formed. This holds true in regard to crime as well. If any
one of these is missing, no crime will occur.
The main objective of crime prevention is to reduce the opportunity for
crime, thereby reducing the likelihood that crime will occur.
You don’t necessarily need physical strength, agility or speed.
You do need to be alert, cautious and self-confident.
You can help prevent crime if you know:
1. How criminals operate – they look for the easiest opportunities.
2. How to foil them – you can spot opportunities before they do, and remove them.
- Be alert
- Trust your instincts. If you suspect something is wrong or a situation seems dangerous, you may be right. Report suspicious activity to the police.
- Avoid dangerous situations. Don’t invite trouble.
- Dress appropriately. Avoid wearing clothing and jewelry that is flashy and that may draw unwanted attention.
- Walk with someone. If you must walk alone, walk confidently.
- Walk near people. Avoid isolated parking lots, roads, etc.
- Protect your valuables. Carry only what you need with you. Carry your wallet in a front inside pocket instead of rear pocket or purse. If you carry a purse, hold it close to your body. Avoid purses with shoulder straps. Do not leave purses unattended in shopping markets.
If you are being followed
- Act suspicious, turn and look at the person. This gives you time to plan your strategy and also lets the person know that you won’t be taken by surprise.
- Change directions. If someone is following on foot, cross the street and vary your pace. If the person is in a car, turn and walk in the opposite direction.
- Go into a store or other public place.
If you are attacked
- Evaluate the situation. Are there sources of help? What is the attackers’ state of mind?
- Make a decision. Be realistic about your ability to protect yourself. Screaming, hitting or biting may give you a chance to escape but could expose you to greater harm.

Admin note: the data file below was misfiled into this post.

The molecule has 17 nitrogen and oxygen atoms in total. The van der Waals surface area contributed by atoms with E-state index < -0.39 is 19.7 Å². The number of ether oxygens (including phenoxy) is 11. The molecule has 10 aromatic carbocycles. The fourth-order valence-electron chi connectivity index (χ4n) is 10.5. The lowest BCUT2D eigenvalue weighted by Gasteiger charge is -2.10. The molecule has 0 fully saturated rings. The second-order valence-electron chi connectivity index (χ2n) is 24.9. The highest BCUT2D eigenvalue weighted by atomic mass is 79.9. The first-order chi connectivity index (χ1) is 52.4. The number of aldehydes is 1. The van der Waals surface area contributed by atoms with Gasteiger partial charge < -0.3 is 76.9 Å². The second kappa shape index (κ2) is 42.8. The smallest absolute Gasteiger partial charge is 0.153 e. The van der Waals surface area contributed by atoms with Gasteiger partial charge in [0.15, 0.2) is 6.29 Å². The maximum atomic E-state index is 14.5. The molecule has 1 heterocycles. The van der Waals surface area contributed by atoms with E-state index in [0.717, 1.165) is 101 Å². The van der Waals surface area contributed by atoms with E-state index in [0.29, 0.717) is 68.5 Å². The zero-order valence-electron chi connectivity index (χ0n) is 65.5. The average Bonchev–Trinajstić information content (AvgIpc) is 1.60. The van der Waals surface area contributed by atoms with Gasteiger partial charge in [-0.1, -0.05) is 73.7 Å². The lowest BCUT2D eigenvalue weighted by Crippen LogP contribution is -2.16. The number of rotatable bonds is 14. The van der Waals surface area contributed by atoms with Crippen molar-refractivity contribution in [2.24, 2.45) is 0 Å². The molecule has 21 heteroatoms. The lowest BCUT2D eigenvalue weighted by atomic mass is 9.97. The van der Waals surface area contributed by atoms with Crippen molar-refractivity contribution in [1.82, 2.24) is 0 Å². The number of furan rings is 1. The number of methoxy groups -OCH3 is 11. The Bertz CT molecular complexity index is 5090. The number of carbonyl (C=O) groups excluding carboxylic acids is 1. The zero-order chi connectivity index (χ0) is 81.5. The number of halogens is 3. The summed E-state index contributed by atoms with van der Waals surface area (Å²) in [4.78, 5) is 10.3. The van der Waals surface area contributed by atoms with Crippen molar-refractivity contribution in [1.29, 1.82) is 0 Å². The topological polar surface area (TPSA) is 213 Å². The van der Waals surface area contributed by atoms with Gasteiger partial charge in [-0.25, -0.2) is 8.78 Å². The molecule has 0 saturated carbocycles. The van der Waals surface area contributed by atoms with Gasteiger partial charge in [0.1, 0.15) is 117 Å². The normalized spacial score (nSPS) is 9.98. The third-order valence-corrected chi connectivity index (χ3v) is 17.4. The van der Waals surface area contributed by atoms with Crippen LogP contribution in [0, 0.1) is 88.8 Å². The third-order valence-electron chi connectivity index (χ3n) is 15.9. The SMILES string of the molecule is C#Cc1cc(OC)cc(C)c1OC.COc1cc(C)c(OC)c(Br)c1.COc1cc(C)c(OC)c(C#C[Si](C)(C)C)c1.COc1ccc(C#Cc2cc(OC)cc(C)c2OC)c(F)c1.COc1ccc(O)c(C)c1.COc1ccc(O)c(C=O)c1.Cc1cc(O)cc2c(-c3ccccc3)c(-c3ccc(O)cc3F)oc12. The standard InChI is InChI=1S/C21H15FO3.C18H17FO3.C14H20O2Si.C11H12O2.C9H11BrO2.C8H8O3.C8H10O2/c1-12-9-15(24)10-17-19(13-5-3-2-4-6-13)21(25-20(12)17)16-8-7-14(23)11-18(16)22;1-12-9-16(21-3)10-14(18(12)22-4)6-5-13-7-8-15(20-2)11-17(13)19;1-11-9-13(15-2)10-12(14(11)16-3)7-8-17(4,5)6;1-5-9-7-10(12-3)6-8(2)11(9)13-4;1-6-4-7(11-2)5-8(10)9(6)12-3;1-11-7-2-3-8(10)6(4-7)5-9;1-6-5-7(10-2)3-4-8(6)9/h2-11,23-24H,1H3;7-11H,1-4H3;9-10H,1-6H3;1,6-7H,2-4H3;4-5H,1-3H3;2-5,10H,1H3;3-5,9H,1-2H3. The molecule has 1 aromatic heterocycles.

- Give up our valuables. Your personal safety is more important than valuables which can be replaced.
If you are sexually assaulted
- Follow your instincts. Attract as much attention as possible. Scream, run, bite, etc. Most attackers will flee if victims put up a fight. Whatever plan you choose, act immediately.
- Remember that your goal is escape and survival.
- Keep your doors locked at all times.
- Use peepholes.
- Request identification from anyone claiming to be a repairman.
- Always lock your vehicle doors – 80% of stolen vehicles are unlocked.
- Roll vehicle windows up tight.
- Don’t leave any valuables in vehicle.
- Don’t hide spare keys – they can be found.
- Use a club and/or alarm system.
- Stop delivery of newspapers, mail, etc.
- Leave a “lived-in” look by leaving lights on timers, shades up, etc.
- Don’t discuss your trip in public before you go.
- Have close neighbors keep an eye on your residence.
- Keep an eye on your luggage.
- Carry traveler’s checks and credit cards instead of cash.
- Leave your valuables in the hotel/motel safe.
- Do business only with those you know and trust.
- Understand the offer – be sure to know who and where the company is and how to reach it, what is being sold, the total price, the delivery date, the return and cancellation policy, and the terms of any guarantee.
- Check the company’s track record. Ask your state or local consumer protection agency or better business bureau if the company is licensed or registered.
- Be careful who you give your financial or personal information to.
- Take your time to decide. High pressure sales tactics are often danger signs of fraud.
- If you have lost money to a fraudulent telemarketer, beware of bogus recovery services that offer to get it back for you – for an upfront fee. Legitimate law enforcement agencies don’t’ charge for attempting to help telemarketing scam victims.
Important phone numbers
Delaware 996-9200State of Delaware Attorney General’s Office, Consumer Protection Unit
Newark Police Department (non-emergency) 366-7111